Lies I Live By starts out a little bland, but once the action begins, the captivating mystery involved will keep the reader wanting more. My first impression of the book was that it was going to be another one of those cheesy romances; girl has perfect boyfriend, hot guy comes into her life, and suddenly she is cheating on him. I was a bit turned off by this assumption, but as soon as the action came in around halfway through the book, I couldn’t put it down. The different aspects of Callie’s visions kept me guessing the entire way through, and although the whole “end of the world” aspect came off as kind of cliche, I found myself pleasantly caught off guard by the plot twist at the end of the book - and hoping for a sequel.

The book does contain mild violence and some death, so there is that to be aware of, but it also teaches good lessons of loyalty and doing what is right for others, rather than for yourself. It is the perfect book to pick up on a boring, rainy day and enjoy a captivating read. Would be recommended for readers of a higher age group, just because of the more sophisticated themes, but it is specifically good for those in a late high school level in order to relate to the characters, who are around that age. Overall,the book is certainly enjoyable.  Definitely recommended for teens!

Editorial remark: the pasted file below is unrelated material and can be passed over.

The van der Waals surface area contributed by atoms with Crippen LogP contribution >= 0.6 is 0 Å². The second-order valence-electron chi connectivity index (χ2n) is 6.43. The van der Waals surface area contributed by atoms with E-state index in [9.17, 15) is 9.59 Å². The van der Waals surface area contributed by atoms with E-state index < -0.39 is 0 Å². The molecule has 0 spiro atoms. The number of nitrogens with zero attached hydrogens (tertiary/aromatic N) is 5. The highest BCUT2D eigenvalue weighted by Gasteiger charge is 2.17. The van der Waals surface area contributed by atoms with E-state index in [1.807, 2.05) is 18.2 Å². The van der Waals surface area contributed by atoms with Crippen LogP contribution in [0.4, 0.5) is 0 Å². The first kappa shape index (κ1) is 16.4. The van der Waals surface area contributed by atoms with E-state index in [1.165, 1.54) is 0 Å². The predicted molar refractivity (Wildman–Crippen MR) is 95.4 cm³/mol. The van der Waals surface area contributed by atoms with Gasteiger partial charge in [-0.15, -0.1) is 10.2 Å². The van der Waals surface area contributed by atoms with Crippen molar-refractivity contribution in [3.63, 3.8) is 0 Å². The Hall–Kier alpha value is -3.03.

Monday, October 16, 2017

My Lady Jane student book review by Alyssa

Have you ever wanted to read a book that was a mixture of British history, Monty Python, The Princess Bride, Shakespeare, and a touch of fantasy? Then My Lady Jane is definitely the book for you. As strange as that combination sounds, My Lady Jane pulls it off seamlessly - focusing on a twisted, fantastical, and almost completely-changed version of the story of Lady Jane Grey’s nine-day long rule of England with sarcastic humor to match that of Monty Python and the Princess Bride, and with Shakespeare references slipped almost un-noticeably into the text.

Edward VI knows he is dying; but he also knows that neither of his sisters are fit to be queen. That’s why, on his deathbed, he names the first son of his cousin Lady Jane Grey as his heir, and marries his cousin off to a horse. (Well, not literally a horse; Lord Gifford Dudley, in actuality, who is a horse by day and human by night, not that Jane needs to know - she would likely be too buried in a book to notice anyway). These three protagonists will be thrown knee-deep in a huge conspiracy when Edward’s sister, Bloody Mary, takes the crown, and will risk all of their lives in this daring adventure to get it back.